|fixed Rmagic in IPython Notebook||erin clausing||6/18/13 9:10 PM|
I finally got Rmagic to work. One might be able to skip to step 5 if you have rpy2 working in Ipython but are still having problems with Rmagic. It appears to be working correctly although the cell showing the [correct] results of the %R cell is unusually large for some reason. Haven't tracked down why yet. If you have any ideas, please let me know.
1. I installed Python(x,y)-188.8.131.52.exe
2. I had already installed R-2.15.3-win.exe
3. I installed Rtools. Exact filename: Rtools30.exe
4. I installed rpy2-2.3.0dev.win32-py2.7.exe which I got from
following the instructions here for setting up Rhome, Ruser, and path variable changes
I tried the regular non dev version of rpy2 but it didn't work for me.
5. Then I went to my IPython extention folder which for me is: C:\Python27\Lib\site-packages\IPython\extensions
and opened rmagic.py for editing. Found the line
Supposedly this issue was fixed. See here:
So I'm not quite sure why my Rmagic.py still had the problem.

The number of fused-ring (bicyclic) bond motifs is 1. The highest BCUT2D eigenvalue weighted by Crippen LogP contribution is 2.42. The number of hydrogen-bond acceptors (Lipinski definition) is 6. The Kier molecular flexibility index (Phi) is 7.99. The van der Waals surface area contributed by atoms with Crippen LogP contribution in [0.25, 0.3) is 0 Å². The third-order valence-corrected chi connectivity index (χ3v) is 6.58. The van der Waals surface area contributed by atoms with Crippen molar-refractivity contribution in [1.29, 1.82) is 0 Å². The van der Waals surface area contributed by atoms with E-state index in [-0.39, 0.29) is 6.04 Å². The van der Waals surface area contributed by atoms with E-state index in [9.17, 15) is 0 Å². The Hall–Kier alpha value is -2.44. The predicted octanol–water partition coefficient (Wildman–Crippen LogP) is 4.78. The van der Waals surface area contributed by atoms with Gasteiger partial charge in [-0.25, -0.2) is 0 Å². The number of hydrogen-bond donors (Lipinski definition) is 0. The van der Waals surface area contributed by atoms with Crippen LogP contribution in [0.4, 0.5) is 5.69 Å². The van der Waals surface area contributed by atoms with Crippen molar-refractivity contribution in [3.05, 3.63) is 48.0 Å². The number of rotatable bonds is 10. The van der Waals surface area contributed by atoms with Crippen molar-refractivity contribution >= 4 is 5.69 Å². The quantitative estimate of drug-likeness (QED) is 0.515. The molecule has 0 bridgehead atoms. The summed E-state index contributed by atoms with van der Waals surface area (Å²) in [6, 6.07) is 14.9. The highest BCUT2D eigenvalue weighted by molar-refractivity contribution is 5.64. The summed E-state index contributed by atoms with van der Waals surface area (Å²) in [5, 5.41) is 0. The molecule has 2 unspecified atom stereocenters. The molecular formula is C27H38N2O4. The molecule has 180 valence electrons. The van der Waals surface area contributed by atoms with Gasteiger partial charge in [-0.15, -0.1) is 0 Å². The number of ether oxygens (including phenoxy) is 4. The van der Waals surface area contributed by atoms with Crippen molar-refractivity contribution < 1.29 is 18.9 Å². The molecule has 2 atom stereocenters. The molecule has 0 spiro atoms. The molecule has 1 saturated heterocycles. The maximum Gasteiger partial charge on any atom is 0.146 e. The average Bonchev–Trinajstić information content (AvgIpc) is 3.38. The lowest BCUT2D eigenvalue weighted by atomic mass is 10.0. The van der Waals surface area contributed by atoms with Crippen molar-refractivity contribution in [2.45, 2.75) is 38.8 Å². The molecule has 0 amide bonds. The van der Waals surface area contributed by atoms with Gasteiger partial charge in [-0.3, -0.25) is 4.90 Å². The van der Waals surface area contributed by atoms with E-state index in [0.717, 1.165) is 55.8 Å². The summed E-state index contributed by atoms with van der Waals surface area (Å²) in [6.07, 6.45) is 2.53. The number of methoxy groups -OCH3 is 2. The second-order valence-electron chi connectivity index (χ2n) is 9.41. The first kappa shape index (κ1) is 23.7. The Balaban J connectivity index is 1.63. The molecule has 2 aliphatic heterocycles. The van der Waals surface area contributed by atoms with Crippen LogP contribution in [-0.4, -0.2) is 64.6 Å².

6. Put %load_ext rmagic in first cell and run it before trying %R
Hope this helps someone,
|Re: fixed Rmagic in IPython Notebook||Joris Van den Bossche||6/20/13 4:32 AM|
Has it something to do with following issues?
Blank figure appears in output:
And for those who don't want to build RPy2 yourself, Christophe Gohlke also provides binaries: http://www.lfd.uci.edu/~gohlke/pythonlibs/ (which worked for me).
Op woensdag 19 juni 2013 06:10:27 UTC+2 schreef erin clausing het volgende:
|Re: fixed Rmagic in IPython Notebook||erin clausing||6/20/13 1:07 PM|
Thank you SO MUCH!!!! I have spent way too many hours trying to fix this problem so I was just going to live with manually resizing the empty image to a tiny size for a while.
Going into rmagc.py and using your line fixed my problem:
If I use the %R as in the following example, I get output:
array([ 1., 2., 3.])
If I use the %%R, I get no output (I do get the output in the console) :
x <- c(0,1,2,3,4)
y <- c(1,1,1,1,1)
z = x + y
However I can get the output using a %R in the next cell
array([ 1., 2., 3., 4., 5.])
I can also do this to get the output:
[ 1. 2. 3. 4. 5.]
This link seems to imply that a block of R code won't bring anything back by default: